Kyle MacLean game 3 tonight bug

RALEIGH, N.C. -- Kyle MacLean looked right at home for the New York Islanders during his first two games in the Stanley Cup Playoffs.

Perhaps that is because the rookie forward felt right at home at PNC Arena, where the Islanders opened the Eastern Conference First Round against the Carolina Hurricanes. He was at one of several childhood homes during the playing and coaching career of his father, Islanders assistant coach John MacLean.

John was a Hurricanes assistant from 2011-14. Kyle, now 24, was a teenager, haunting the building like so many other children of players and coaches. He played hockey in the hallways, cheered on the team, jumped on the ice when he could.

Kyle played for the Junior Hurricanes, the elite travel team in Raleigh. One of his teammates was Skyler Brind'Amour, an Edmonton Oilers forward prospect and son of current Hurricanes coach Rod Brind'Amour.

He says, of course, he dreamed of scoring goals at PNC Arena for the Hurricanes when he was a kid. Instead, he scored his first NHL postseason goal here as a member of the opposition, getting the Islanders' only goal in a 3-1 loss in Game 1 on Saturday.

"Probably back in the day I was more of a Hurricanes fan, when my (dad) was coaching (here)," MacLean said on the off day before Game 2, a 5-3 loss Monday that sent the Islanders home trailing the best-of-7 series 2-0. Game 3 is at UBS Arena on Thursday (7:30 p.m. ET; MSGSN, BSSO, ESPN2, SN360, TVAS).

"Not so much anymore."

No, now he's the enemy. One of 20 men decked out in white jerseys who were booed incessantly, mercilessly, throughout the two games. He was a villain where once he was a member of the rabid Caniac tribe that helps make PNC Arena such a difficult place to play.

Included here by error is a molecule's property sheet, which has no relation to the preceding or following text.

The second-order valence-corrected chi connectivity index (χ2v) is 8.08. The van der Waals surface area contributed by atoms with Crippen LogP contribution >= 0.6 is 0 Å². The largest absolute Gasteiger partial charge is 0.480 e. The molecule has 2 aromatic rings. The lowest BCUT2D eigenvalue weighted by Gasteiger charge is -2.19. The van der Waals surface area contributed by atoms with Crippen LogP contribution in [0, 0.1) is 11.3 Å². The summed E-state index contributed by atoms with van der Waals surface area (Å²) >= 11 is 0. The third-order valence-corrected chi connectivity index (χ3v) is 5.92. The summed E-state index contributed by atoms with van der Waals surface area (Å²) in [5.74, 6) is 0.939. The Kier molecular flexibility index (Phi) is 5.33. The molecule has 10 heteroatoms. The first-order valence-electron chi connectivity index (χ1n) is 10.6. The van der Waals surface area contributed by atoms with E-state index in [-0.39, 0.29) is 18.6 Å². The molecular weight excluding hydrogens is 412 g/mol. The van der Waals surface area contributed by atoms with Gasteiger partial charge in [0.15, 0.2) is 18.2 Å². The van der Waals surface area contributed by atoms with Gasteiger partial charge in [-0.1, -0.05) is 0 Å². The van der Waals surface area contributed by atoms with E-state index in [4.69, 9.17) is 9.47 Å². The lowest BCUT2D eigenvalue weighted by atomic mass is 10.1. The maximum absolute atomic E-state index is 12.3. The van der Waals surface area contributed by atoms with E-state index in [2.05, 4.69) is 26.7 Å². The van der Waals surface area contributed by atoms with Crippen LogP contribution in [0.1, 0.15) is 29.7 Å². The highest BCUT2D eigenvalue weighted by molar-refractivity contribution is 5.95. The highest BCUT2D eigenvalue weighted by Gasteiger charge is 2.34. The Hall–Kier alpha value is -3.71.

"I watched a lot of games and came to a lot of games in this building," MacLean said. "I'm familiar with some of the staff over on the other side and familiar with Raleigh in general, so it was cool to play a game in this city, in this building."

And he was noticeable.

He scored in Game 1, beating elite defenseman Jaccob Slavin to a loose puck and pushing it past goalie Frederik Andersen. In Game 2, MacLean (6-foot-1, 190 pounds) had a spirited fight with Carolina forward Stefan Noesen, a bigger, older player (6-1, 205; age 31). He also appeared to score again at 11:08 of the third period, but video review determined his stick was above the height of the crossbar when he directed the puck into the net.

NYI@CAR R1 Gm1: MacLean snipes in the loose puck out front

Not bad for an undrafted player who played five seasons for Oshawa in the Ontario Hockey League and was in his fourth season with Bridgeport of the American Hockey League when he was called up by New York on Jan. 19.

"I think right from the beginning he's been impactful for us," Islanders forward Mathew Barzal said. "He's definitely been a spark for us and added some key depth down the middle. Everyone in [our] room is pumped for him. Just the way he is playing. He is a great kid, we're lucky to have him.

"I think his IQ and skill probably go a little underrated, to be honest with you. You watch him out there and he makes a lot of plays, makes a lot of right plays and is in the right position a lot of times."

A typical coach's son.

Brind'Amour said he wasn't surprised to see Kyle MacLean on the ice for a Stanley Cup Playoff game. He helped coach him with the Junior Hurricanes when he wasn't busy with his full-time job. The skills and work ethic were apparent even then.

"He's here every summer training with Skyler and has been for many years," Brind'Amour said. "We're definitely good friends in the summer, not so much right now. Didn't like that he got us (in Game 1), but I saw how hard he's worked. Everything that he is doing now, he's earned it."

Brind'Amour may have had mixed emotions when MacLean scored. Not so much for Tripp Tracy, the longtime color analyst for the Hurricanes.

Tracy became good friends with John MacLean during the latter's coaching tenure here on Kirk Muller's staff. He has watched Kyle grow and chase his dream, even helping by loaning him his apartment one summer when Kyle was here working out with Bill Burniston, the head strength and conditioning coach for the Hurricanes.

So when Kyle scored in Game 1, Tracy was happy.

"I was excited about, of course I want to see Carolina have success, but …" he said. "The whole thing was just pretty darn neat."